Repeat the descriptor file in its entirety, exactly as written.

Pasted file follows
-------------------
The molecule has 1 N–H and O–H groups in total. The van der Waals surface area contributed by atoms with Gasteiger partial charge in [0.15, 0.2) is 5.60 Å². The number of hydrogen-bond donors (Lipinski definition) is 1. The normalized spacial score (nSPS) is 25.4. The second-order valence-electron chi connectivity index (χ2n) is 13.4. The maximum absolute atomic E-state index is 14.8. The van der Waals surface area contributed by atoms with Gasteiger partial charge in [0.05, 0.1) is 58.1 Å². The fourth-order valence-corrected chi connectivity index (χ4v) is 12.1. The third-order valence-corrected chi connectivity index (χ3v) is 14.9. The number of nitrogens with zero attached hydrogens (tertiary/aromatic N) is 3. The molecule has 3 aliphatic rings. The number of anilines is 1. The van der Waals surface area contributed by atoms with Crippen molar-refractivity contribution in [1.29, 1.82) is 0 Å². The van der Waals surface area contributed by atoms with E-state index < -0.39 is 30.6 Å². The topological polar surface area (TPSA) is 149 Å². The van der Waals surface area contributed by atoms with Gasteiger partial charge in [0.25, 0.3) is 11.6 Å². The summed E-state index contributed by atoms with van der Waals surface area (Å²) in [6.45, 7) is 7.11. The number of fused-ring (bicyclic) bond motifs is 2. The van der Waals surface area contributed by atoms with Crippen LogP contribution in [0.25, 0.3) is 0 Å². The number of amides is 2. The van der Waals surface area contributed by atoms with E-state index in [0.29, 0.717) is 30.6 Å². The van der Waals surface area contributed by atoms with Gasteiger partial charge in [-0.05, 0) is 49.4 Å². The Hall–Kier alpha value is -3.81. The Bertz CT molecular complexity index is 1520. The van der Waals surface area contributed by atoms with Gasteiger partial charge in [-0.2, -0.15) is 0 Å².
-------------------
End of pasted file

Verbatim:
The molecule has 1 N–H and O–H groups in total. The van der Waals surface area contributed by atoms with Gasteiger partial charge in [0.15, 0.2) is 5.60 Å². The number of hydrogen-bond donors (Lipinski definition) is 1. The normalized spacial score (nSPS) is 25.4. The second-order valence-electron chi connectivity index (χ2n) is 13.4. The maximum absolute atomic E-state index is 14.8. The van der Waals surface area contributed by atoms with Gasteiger partial charge in [0.05, 0.1) is 58.1 Å². The fourth-order valence-corrected chi connectivity index (χ4v) is 12.1. The third-order valence-corrected chi connectivity index (χ3v) is 14.9. The number of nitrogens with zero attached hydrogens (tertiary/aromatic N) is 3. The molecule has 3 aliphatic rings. The number of anilines is 1. The van der Waals surface area contributed by atoms with Crippen molar-refractivity contribution in [1.29, 1.82) is 0 Å². The van der Waals surface area contributed by atoms with E-state index < -0.39 is 30.6 Å². The topological polar surface area (TPSA) is 149 Å². The van der Waals surface area contributed by atoms with Gasteiger partial charge in [0.25, 0.3) is 11.6 Å². The summed E-state index contributed by atoms with van der Waals surface area (Å²) in [6.45, 7) is 7.11. The number of fused-ring (bicyclic) bond motifs is 2. The van der Waals surface area contributed by atoms with Crippen LogP contribution in [0.25, 0.3) is 0 Å². The number of amides is 2. The van der Waals surface area contributed by atoms with E-state index in [0.29, 0.717) is 30.6 Å². The van der Waals surface area contributed by atoms with Gasteiger partial charge in [-0.05, 0) is 49.4 Å². The Hall–Kier alpha value is -3.81. The Bertz CT molecular complexity index is 1520. The van der Waals surface area contributed by atoms with Gasteiger partial charge in [-0.2, -0.15) is 0 Å².